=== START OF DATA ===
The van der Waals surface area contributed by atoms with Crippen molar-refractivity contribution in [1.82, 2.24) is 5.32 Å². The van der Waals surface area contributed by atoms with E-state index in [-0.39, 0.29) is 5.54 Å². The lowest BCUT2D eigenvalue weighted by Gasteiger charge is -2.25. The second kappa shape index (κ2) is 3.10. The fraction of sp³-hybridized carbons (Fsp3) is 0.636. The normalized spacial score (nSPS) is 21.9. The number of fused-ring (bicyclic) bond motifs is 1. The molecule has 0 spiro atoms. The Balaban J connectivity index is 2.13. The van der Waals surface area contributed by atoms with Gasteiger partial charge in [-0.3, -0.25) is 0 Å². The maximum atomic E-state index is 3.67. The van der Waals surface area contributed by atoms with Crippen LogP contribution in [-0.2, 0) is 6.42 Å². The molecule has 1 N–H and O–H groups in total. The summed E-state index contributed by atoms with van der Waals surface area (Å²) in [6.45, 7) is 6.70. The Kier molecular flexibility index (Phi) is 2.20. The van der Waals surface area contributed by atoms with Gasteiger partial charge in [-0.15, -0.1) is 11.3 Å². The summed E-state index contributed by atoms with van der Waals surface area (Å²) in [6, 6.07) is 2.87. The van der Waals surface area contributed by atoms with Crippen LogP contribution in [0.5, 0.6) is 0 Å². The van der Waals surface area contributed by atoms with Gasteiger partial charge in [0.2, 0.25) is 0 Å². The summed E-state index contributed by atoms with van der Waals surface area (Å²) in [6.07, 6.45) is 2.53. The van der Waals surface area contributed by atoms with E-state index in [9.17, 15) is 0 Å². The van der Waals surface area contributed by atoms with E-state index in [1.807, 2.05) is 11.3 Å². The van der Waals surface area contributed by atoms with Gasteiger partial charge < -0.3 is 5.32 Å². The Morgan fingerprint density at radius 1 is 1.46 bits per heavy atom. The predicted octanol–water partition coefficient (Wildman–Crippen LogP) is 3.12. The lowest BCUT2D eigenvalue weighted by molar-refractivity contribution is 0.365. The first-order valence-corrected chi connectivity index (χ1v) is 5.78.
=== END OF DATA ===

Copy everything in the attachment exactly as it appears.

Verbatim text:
The van der Waals surface area contributed by atoms with Crippen molar-refractivity contribution in [1.82, 2.24) is 5.32 Å². The van der Waals surface area contributed by atoms with E-state index in [-0.39, 0.29) is 5.54 Å². The lowest BCUT2D eigenvalue weighted by Gasteiger charge is -2.25. The second kappa shape index (κ2) is 3.10. The fraction of sp³-hybridized carbons (Fsp3) is 0.636. The normalized spacial score (nSPS) is 21.9. The number of fused-ring (bicyclic) bond motifs is 1. The molecule has 0 spiro atoms. The Balaban J connectivity index is 2.13. The van der Waals surface area contributed by atoms with Gasteiger partial charge in [-0.3, -0.25) is 0 Å². The maximum atomic E-state index is 3.67. The van der Waals surface area contributed by atoms with Crippen LogP contribution in [-0.2, 0) is 6.42 Å². The molecule has 1 N–H and O–H groups in total. The summed E-state index contributed by atoms with van der Waals surface area (Å²) in [6.45, 7) is 6.70. The Kier molecular flexibility index (Phi) is 2.20. The van der Waals surface area contributed by atoms with Gasteiger partial charge in [-0.15, -0.1) is 11.3 Å². The summed E-state index contributed by atoms with van der Waals surface area (Å²) in [6, 6.07) is 2.87. The van der Waals surface area contributed by atoms with Crippen LogP contribution in [0.5, 0.6) is 0 Å². The van der Waals surface area contributed by atoms with Gasteiger partial charge in [0.2, 0.25) is 0 Å². The summed E-state index contributed by atoms with van der Waals surface area (Å²) in [6.07, 6.45) is 2.53. The van der Waals surface area contributed by atoms with E-state index in [9.17, 15) is 0 Å². The van der Waals surface area contributed by atoms with E-state index in [1.807, 2.05) is 11.3 Å². The van der Waals surface area contributed by atoms with Gasteiger partial charge < -0.3 is 5.32 Å². The Morgan fingerprint density at radius 1 is 1.46 bits per heavy atom. The predicted octanol–water partition coefficient (Wildman–Crippen LogP) is 3.12. The lowest BCUT2D eigenvalue weighted by molar-refractivity contribution is 0.365. The first-order valence-corrected chi connectivity index (χ1v) is 5.78.